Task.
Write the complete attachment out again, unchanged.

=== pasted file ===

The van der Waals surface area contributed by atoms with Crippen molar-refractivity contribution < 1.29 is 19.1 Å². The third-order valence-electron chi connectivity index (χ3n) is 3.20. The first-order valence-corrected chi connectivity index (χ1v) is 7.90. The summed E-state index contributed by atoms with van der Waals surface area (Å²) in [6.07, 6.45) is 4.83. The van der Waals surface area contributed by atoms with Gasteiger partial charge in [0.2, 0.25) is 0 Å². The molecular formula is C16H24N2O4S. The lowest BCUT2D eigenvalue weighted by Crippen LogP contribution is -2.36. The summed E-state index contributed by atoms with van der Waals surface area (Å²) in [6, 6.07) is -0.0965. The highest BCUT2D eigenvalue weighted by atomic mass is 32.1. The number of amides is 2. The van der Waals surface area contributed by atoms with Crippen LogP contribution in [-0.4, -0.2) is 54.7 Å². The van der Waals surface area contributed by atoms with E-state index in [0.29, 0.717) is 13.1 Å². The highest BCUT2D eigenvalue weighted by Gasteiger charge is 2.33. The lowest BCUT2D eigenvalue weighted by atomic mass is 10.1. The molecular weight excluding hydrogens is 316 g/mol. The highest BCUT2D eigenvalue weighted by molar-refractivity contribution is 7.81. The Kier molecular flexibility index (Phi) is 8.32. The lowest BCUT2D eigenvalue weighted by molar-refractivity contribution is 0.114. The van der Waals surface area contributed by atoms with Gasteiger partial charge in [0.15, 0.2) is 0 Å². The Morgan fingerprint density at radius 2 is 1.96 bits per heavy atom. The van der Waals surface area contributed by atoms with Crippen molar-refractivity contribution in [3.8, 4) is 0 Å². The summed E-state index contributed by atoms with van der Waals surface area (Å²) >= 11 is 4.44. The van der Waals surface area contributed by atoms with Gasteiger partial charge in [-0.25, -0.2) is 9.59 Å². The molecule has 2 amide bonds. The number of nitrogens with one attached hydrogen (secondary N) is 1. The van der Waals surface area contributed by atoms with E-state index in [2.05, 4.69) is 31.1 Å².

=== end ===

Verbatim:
The van der Waals surface area contributed by atoms with Crippen molar-refractivity contribution < 1.29 is 19.1 Å². The third-order valence-electron chi connectivity index (χ3n) is 3.20. The first-order valence-corrected chi connectivity index (χ1v) is 7.90. The summed E-state index contributed by atoms with van der Waals surface area (Å²) in [6.07, 6.45) is 4.83. The van der Waals surface area contributed by atoms with Gasteiger partial charge in [0.2, 0.25) is 0 Å². The molecular formula is C16H24N2O4S. The lowest BCUT2D eigenvalue weighted by Crippen LogP contribution is -2.36. The summed E-state index contributed by atoms with van der Waals surface area (Å²) in [6, 6.07) is -0.0965. The highest BCUT2D eigenvalue weighted by atomic mass is 32.1. The number of amides is 2. The van der Waals surface area contributed by atoms with Crippen LogP contribution in [-0.4, -0.2) is 54.7 Å². The van der Waals surface area contributed by atoms with E-state index in [0.29, 0.717) is 13.1 Å². The highest BCUT2D eigenvalue weighted by Gasteiger charge is 2.33. The lowest BCUT2D eigenvalue weighted by atomic mass is 10.1. The molecular weight excluding hydrogens is 316 g/mol. The highest BCUT2D eigenvalue weighted by molar-refractivity contribution is 7.81. The Kier molecular flexibility index (Phi) is 8.32. The lowest BCUT2D eigenvalue weighted by molar-refractivity contribution is 0.114. The van der Waals surface area contributed by atoms with Gasteiger partial charge in [0.15, 0.2) is 0 Å². The Morgan fingerprint density at radius 2 is 1.96 bits per heavy atom. The van der Waals surface area contributed by atoms with Crippen molar-refractivity contribution in [3.8, 4) is 0 Å². The summed E-state index contributed by atoms with van der Waals surface area (Å²) >= 11 is 4.44. The van der Waals surface area contributed by atoms with Gasteiger partial charge in [-0.25, -0.2) is 9.59 Å². The molecule has 2 amide bonds. The number of nitrogens with one attached hydrogen (secondary N) is 1. The van der Waals surface area contributed by atoms with E-state index in [2.05, 4.69) is 31.1 Å².